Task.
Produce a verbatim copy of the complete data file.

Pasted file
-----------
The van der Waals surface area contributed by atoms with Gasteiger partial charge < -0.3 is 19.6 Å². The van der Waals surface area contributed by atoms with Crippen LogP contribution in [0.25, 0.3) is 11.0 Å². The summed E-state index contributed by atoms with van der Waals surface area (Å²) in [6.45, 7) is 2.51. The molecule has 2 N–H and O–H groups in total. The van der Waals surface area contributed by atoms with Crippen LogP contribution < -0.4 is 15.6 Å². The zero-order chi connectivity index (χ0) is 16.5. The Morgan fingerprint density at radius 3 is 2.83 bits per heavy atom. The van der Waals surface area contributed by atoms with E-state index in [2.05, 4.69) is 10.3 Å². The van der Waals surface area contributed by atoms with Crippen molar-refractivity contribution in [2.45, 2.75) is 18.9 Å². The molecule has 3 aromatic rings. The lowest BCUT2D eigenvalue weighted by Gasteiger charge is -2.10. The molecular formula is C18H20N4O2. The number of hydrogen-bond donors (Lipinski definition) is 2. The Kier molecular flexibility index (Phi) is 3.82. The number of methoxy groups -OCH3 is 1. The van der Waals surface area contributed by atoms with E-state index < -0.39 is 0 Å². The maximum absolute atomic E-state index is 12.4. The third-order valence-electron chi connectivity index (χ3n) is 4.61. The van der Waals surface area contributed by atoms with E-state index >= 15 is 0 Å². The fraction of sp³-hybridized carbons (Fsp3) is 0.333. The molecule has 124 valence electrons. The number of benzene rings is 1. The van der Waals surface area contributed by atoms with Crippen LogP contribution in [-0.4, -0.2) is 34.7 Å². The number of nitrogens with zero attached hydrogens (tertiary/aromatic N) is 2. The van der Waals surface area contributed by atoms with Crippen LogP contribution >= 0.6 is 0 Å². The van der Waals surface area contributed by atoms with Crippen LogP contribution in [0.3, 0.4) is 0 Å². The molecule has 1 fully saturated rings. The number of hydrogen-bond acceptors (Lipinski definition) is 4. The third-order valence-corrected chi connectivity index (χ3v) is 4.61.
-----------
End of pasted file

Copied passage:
The van der Waals surface area contributed by atoms with Gasteiger partial charge < -0.3 is 19.6 Å². The van der Waals surface area contributed by atoms with Crippen LogP contribution in [0.25, 0.3) is 11.0 Å². The summed E-state index contributed by atoms with van der Waals surface area (Å²) in [6.45, 7) is 2.51. The molecule has 2 N–H and O–H groups in total. The van der Waals surface area contributed by atoms with Crippen LogP contribution < -0.4 is 15.6 Å². The zero-order chi connectivity index (χ0) is 16.5. The Morgan fingerprint density at radius 3 is 2.83 bits per heavy atom. The van der Waals surface area contributed by atoms with E-state index in [2.05, 4.69) is 10.3 Å². The van der Waals surface area contributed by atoms with Crippen molar-refractivity contribution in [2.45, 2.75) is 18.9 Å². The molecule has 3 aromatic rings. The lowest BCUT2D eigenvalue weighted by Gasteiger charge is -2.10. The molecular formula is C18H20N4O2. The number of hydrogen-bond donors (Lipinski definition) is 2. The Kier molecular flexibility index (Phi) is 3.82. The number of methoxy groups -OCH3 is 1. The van der Waals surface area contributed by atoms with E-state index < -0.39 is 0 Å². The maximum absolute atomic E-state index is 12.4. The third-order valence-electron chi connectivity index (χ3n) is 4.61. The van der Waals surface area contributed by atoms with E-state index >= 15 is 0 Å². The fraction of sp³-hybridized carbons (Fsp3) is 0.333. The molecule has 124 valence electrons. The number of benzene rings is 1. The van der Waals surface area contributed by atoms with Crippen LogP contribution in [-0.4, -0.2) is 34.7 Å². The number of nitrogens with zero attached hydrogens (tertiary/aromatic N) is 2. The van der Waals surface area contributed by atoms with Crippen LogP contribution >= 0.6 is 0 Å². The van der Waals surface area contributed by atoms with Crippen LogP contribution in [0.3, 0.4) is 0 Å². The molecule has 1 fully saturated rings. The number of hydrogen-bond acceptors (Lipinski definition) is 4. The third-order valence-corrected chi connectivity index (χ3v) is 4.61.